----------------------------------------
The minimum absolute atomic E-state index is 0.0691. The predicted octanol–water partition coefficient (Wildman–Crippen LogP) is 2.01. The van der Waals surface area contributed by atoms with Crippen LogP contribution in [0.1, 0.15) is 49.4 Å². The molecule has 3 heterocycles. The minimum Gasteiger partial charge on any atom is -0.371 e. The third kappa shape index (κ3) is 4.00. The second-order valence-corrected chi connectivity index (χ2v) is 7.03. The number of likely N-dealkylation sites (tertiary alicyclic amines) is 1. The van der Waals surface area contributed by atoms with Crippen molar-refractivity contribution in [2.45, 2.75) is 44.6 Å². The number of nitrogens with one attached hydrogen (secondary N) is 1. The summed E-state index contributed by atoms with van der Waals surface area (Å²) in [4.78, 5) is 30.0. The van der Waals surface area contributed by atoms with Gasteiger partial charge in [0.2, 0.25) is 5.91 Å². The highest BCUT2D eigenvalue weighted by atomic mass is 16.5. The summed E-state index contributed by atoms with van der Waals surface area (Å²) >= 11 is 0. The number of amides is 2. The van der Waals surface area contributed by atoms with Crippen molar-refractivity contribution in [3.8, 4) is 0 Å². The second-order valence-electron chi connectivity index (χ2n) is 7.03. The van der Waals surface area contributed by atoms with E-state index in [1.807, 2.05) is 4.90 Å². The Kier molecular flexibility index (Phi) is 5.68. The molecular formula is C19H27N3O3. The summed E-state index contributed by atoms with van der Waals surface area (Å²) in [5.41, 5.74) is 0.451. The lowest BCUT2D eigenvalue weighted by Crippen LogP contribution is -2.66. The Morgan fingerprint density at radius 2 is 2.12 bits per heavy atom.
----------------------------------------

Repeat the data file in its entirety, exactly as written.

The minimum absolute atomic E-state index is 0.0691. The predicted octanol–water partition coefficient (Wildman–Crippen LogP) is 2.01. The van der Waals surface area contributed by atoms with Crippen LogP contribution in [0.1, 0.15) is 49.4 Å². The molecule has 3 heterocycles. The minimum Gasteiger partial charge on any atom is -0.371 e. The third kappa shape index (κ3) is 4.00. The second-order valence-corrected chi connectivity index (χ2v) is 7.03. The number of likely N-dealkylation sites (tertiary alicyclic amines) is 1. The van der Waals surface area contributed by atoms with Crippen molar-refractivity contribution in [2.45, 2.75) is 44.6 Å². The number of nitrogens with one attached hydrogen (secondary N) is 1. The summed E-state index contributed by atoms with van der Waals surface area (Å²) in [4.78, 5) is 30.0. The van der Waals surface area contributed by atoms with Gasteiger partial charge in [0.2, 0.25) is 5.91 Å². The highest BCUT2D eigenvalue weighted by atomic mass is 16.5. The summed E-state index contributed by atoms with van der Waals surface area (Å²) >= 11 is 0. The number of amides is 2. The van der Waals surface area contributed by atoms with Crippen molar-refractivity contribution in [3.8, 4) is 0 Å². The second-order valence-electron chi connectivity index (χ2n) is 7.03. The van der Waals surface area contributed by atoms with E-state index in [1.807, 2.05) is 4.90 Å². The Kier molecular flexibility index (Phi) is 5.68. The molecular formula is C19H27N3O3. The summed E-state index contributed by atoms with van der Waals surface area (Å²) in [5.41, 5.74) is 0.451. The lowest BCUT2D eigenvalue weighted by Crippen LogP contribution is -2.66. The Morgan fingerprint density at radius 2 is 2.12 bits per heavy atom.